Is there a serious question to be tried?

  1. Counsel for the Applicant, and Senior Counsel for the Respondent, deal with this extensively in their written submissions This Court is of the view that there is a serious question to be tried.
  2. Nonetheless, for reasons which will be explained below, it declined to grant the order for reinstatement sought by the Applicant.  In the circumstances, this Court sees little utility and, indeed, potential detriment, if it engages in a detailed discussion of the comparative strengths and weaknesses of the Applicant’s case.  This matter will be heard within five months of delivering the present Reasons for judgment.  Other than expressing to the parties, in these Reasons, that the Court is satisfied, considering the relative strength of the parties’ cases on the evidence presently before the Court, that the Applicant has a prima facie case such as to establish a sufficient likelihood of success in the principal proceedings, such as to support her present application for interim relief.  The Court sees no utility in discussing the matter further.

The balance of convenience

  1. This Court concludes that the inconvenience or injury to the Applicant if she is not reinstated is outweighed by the injury which the Respondent or third parties would suffer if the injunction were granted.  The basis of the Court’s decision is not so much based on hardship to the Respondent, but the potential risk to its customers who, for present purposes, the Court will regard as either third parties, or members of the public, who are considered to have an interest in the proceedings.
  2. In this regard, the Court is influenced by, and accepts the evidence contained by Sandhya Maini, one of the Respondent’s officers, in her Affidavit affirmed 26 July 2019 at paragraphs 31, 32, and 33(a), which are reproduced below:

[31]  NAB operates in a highly regulated environment and there has been an increased focus on the financial services industry, and in particular, the major retail banks, of which NAB is one. This focus takes many forms, including the Financial Services Royal Commission, further legal regulation, increasing political scrutiny and media interest.

[32] It is imperative that NAB ensures compliance with its legislative and regulatory obligations, which are reflected in its own policies, procedures and standards. Failure to do so not only impacts NAB internally but has the potential to impact the NAB brand and reputation more broadly. In my view, Ms Alam’s conduct was unacceptable, placed NAB at risk and does not accord with the expectation it has of its employees.

[33] I do not have trust and confidence in Ms Alam’s ability to perform her role (including to protect customer’s confidential information) and comply with NAB’s policies and procedures. The bases of my view is for the following reasons:

(a) Ms Alam’s conduct in sending customers’ confidential information to her personal email accounts demonstrates a fundamental incompatibility with the essential requirement of trust that must exist between individuals working in the financial services industry and customers. Customers must be able to trust that the money and information they have provided to NAB is only used for the purpose in which it was provided. Ms Alam’s conduct demonstrated that she is incapable of meeting the standards required of a financial planner to ensure that customer’s interests are not harmed…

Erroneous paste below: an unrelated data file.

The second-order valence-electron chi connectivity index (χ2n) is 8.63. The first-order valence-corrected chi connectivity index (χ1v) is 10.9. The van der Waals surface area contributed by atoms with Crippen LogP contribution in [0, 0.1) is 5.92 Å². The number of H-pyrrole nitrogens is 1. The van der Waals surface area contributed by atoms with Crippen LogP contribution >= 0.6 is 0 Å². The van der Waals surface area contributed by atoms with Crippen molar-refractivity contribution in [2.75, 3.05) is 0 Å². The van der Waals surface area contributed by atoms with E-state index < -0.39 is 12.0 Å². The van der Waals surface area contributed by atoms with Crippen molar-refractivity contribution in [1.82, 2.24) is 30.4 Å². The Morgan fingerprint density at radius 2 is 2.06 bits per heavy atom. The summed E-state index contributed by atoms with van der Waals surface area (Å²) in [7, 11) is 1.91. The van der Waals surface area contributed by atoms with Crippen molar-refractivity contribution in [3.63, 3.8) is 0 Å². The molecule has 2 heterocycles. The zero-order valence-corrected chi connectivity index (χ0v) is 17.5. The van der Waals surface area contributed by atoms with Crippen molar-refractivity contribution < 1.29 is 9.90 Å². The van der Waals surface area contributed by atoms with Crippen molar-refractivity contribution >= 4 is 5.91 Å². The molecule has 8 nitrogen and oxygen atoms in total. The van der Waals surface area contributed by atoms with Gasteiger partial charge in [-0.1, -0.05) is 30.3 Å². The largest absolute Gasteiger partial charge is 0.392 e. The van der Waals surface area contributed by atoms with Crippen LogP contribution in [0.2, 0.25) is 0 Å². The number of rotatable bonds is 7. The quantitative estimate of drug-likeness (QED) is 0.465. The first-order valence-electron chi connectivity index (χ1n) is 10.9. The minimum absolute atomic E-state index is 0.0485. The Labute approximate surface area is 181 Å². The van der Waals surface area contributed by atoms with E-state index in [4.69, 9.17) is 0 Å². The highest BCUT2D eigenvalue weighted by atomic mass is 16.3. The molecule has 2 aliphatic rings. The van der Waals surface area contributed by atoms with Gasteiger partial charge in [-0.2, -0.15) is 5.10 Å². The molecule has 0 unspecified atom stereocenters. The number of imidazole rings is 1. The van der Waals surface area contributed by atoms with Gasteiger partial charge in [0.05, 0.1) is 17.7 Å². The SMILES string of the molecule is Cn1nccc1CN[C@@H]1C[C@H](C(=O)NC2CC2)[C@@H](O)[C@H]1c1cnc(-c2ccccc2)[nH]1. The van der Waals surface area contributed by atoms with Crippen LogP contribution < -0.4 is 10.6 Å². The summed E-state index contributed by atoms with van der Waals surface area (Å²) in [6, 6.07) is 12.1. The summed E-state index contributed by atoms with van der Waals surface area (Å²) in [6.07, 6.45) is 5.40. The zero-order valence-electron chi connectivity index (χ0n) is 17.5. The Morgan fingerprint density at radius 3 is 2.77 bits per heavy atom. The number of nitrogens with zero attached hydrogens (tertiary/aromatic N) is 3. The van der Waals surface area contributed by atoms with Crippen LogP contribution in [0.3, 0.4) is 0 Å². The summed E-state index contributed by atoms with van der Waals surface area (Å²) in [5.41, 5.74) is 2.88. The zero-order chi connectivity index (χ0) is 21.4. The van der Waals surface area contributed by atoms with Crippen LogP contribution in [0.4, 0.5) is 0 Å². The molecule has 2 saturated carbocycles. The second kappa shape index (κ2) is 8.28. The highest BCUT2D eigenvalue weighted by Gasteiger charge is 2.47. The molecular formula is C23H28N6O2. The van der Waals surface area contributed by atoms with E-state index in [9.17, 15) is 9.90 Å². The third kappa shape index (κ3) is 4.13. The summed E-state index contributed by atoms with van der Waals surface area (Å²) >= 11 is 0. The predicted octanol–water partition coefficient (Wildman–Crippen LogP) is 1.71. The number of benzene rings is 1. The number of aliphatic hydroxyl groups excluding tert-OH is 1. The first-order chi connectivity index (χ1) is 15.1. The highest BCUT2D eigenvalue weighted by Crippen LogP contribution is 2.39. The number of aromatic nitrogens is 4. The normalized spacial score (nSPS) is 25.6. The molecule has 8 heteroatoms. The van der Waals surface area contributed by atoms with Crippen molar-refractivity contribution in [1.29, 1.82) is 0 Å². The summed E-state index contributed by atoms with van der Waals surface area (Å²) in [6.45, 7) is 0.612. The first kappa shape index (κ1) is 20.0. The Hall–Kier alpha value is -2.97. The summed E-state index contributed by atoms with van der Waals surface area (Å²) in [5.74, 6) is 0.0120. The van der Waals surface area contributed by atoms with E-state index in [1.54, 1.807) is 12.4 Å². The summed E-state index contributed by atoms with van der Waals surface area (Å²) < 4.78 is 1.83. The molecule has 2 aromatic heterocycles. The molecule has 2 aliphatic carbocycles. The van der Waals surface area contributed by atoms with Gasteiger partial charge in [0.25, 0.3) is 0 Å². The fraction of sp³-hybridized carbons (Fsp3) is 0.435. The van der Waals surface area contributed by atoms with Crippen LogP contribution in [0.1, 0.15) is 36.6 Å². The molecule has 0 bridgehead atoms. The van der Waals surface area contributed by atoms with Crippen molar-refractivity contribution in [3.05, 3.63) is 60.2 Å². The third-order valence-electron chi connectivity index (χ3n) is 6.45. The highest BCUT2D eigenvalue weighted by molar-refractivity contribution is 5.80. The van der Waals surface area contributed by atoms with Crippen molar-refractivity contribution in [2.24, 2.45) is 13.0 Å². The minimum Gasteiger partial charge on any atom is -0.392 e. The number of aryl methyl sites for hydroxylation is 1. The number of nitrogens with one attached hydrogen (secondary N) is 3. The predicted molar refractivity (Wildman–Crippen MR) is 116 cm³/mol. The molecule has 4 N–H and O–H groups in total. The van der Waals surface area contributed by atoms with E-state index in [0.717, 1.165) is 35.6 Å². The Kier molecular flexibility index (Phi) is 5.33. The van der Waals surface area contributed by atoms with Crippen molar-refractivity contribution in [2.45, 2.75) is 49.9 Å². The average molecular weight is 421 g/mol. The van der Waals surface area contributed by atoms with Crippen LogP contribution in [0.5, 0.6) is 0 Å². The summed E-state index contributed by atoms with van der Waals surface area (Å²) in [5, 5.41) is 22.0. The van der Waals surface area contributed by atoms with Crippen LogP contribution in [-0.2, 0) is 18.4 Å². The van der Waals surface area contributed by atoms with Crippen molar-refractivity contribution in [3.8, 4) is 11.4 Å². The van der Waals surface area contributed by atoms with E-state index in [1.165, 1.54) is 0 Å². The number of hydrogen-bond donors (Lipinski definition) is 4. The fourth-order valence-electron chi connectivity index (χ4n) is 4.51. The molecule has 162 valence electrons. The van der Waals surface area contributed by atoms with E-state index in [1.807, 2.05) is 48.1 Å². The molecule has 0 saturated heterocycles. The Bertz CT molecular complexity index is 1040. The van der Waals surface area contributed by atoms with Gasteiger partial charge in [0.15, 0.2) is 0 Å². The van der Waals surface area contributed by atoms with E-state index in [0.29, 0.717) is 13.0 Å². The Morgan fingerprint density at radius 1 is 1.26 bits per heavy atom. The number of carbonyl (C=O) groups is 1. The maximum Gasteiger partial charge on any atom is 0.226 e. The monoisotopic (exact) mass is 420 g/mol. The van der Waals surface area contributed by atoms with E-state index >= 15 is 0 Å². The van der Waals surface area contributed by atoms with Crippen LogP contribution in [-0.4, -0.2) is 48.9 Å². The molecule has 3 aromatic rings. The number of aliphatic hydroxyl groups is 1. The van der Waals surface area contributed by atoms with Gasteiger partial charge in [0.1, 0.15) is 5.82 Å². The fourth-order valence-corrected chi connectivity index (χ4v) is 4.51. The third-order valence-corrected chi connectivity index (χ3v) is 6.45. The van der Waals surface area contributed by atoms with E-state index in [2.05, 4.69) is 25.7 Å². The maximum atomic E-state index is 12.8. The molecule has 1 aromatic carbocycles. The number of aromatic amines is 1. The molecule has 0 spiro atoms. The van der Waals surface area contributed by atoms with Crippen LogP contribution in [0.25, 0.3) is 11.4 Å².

1. The Court makes the following observations in this regard:
  2. a)The Respondent does operate in a highly regulated environment in which its activities are closely, and appropriately, scrutinised by regulators, and the public.
  3. b)It is imperative that the Respondent ensures compliance with its legislative and regulatory obligation and, the Court adds, the statutory and common law duties that it owes to its customers.
  4. c)The Respondent contends that the Applicant’s employment was terminated because she sent customers’ confidential information to her personal email accounts.  One preliminary impression that may be formed from the evidence before the Court at the moment, is that this confidential information does appear to have been sent from the Applicant’s personal email accounts.  An issue for the Court at the Hearing may well be whether it was the Applicant who, in fact, caused this confidential information to be sent, because, if it was, the Respondent’s case that this was the only reason for the Applicant’s summary dismissal is more plausible.
  5. d)It is very hard to argue with the logic of Ms Maini’s contention that the Respondent’s customers must be able to trust that the money and information they have provided to the Respondent is only used for the purpose in which it was provided.  The Applicant is an associate financial planner.  To reinstate her to that position, or any position that involves access to the information and financial resources of the Respondent’s customers, cannot possibly be in the interests of those customers, whether they are regarded as third parties to this litigation, or members of the public having an interest in the same.
  6. e)Of course, this situation could be entirely different after a Final Hearing when the Court may be able to make a clearer assessment, not only of the motives behind the decision made to terminate the Applicant’s employment, but the background facts.  The background facts, of course, are highly relevant to the application for reinstatement as part of the final relief sought.


  1. For the time being, the Court declines to make an order reinstating the Applicant’s employment with the Respondent.  This issue may be reconsidered at a Final Hearing. “


ALAM v NATIONAL AUSTRALIA BANK LIMITED [2019] FCCA 3740 delivered 20 December 2019 per Altobelli J